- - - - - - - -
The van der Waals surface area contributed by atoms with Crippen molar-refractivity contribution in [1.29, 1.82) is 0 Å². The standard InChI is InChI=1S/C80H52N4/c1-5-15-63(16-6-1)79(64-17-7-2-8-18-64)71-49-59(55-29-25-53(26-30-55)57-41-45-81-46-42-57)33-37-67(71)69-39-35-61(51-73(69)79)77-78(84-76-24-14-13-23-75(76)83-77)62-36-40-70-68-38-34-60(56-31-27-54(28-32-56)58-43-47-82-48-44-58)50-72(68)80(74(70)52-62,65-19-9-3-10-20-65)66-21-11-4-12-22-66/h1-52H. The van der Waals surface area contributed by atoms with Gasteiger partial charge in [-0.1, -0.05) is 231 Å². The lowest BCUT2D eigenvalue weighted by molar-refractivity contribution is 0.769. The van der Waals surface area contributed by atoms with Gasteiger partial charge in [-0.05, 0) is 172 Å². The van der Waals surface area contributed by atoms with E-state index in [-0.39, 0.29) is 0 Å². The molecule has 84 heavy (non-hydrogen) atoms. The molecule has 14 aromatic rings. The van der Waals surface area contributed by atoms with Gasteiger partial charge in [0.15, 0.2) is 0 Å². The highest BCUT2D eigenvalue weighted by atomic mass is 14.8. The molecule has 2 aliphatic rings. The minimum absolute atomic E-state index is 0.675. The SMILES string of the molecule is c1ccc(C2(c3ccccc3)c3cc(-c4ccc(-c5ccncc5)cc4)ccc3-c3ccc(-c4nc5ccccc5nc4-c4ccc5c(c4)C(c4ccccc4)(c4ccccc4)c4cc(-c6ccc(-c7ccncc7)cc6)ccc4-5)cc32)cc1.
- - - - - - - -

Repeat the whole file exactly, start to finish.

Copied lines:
The van der Waals surface area contributed by atoms with Crippen molar-refractivity contribution in [1.29, 1.82) is 0 Å². The standard InChI is InChI=1S/C80H52N4/c1-5-15-63(16-6-1)79(64-17-7-2-8-18-64)71-49-59(55-29-25-53(26-30-55)57-41-45-81-46-42-57)33-37-67(71)69-39-35-61(51-73(69)79)77-78(84-76-24-14-13-23-75(76)83-77)62-36-40-70-68-38-34-60(56-31-27-54(28-32-56)58-43-47-82-48-44-58)50-72(68)80(74(70)52-62,65-19-9-3-10-20-65)66-21-11-4-12-22-66/h1-52H. The van der Waals surface area contributed by atoms with Gasteiger partial charge in [-0.1, -0.05) is 231 Å². The lowest BCUT2D eigenvalue weighted by molar-refractivity contribution is 0.769. The van der Waals surface area contributed by atoms with Gasteiger partial charge in [-0.05, 0) is 172 Å². The van der Waals surface area contributed by atoms with E-state index in [-0.39, 0.29) is 0 Å². The molecule has 84 heavy (non-hydrogen) atoms. The molecule has 14 aromatic rings. The van der Waals surface area contributed by atoms with Gasteiger partial charge in [0.15, 0.2) is 0 Å². The highest BCUT2D eigenvalue weighted by atomic mass is 14.8. The molecule has 2 aliphatic rings. The minimum absolute atomic E-state index is 0.675. The SMILES string of the molecule is c1ccc(C2(c3ccccc3)c3cc(-c4ccc(-c5ccncc5)cc4)ccc3-c3ccc(-c4nc5ccccc5nc4-c4ccc5c(c4)C(c4ccccc4)(c4ccccc4)c4cc(-c6ccc(-c7ccncc7)cc6)ccc4-5)cc32)cc1.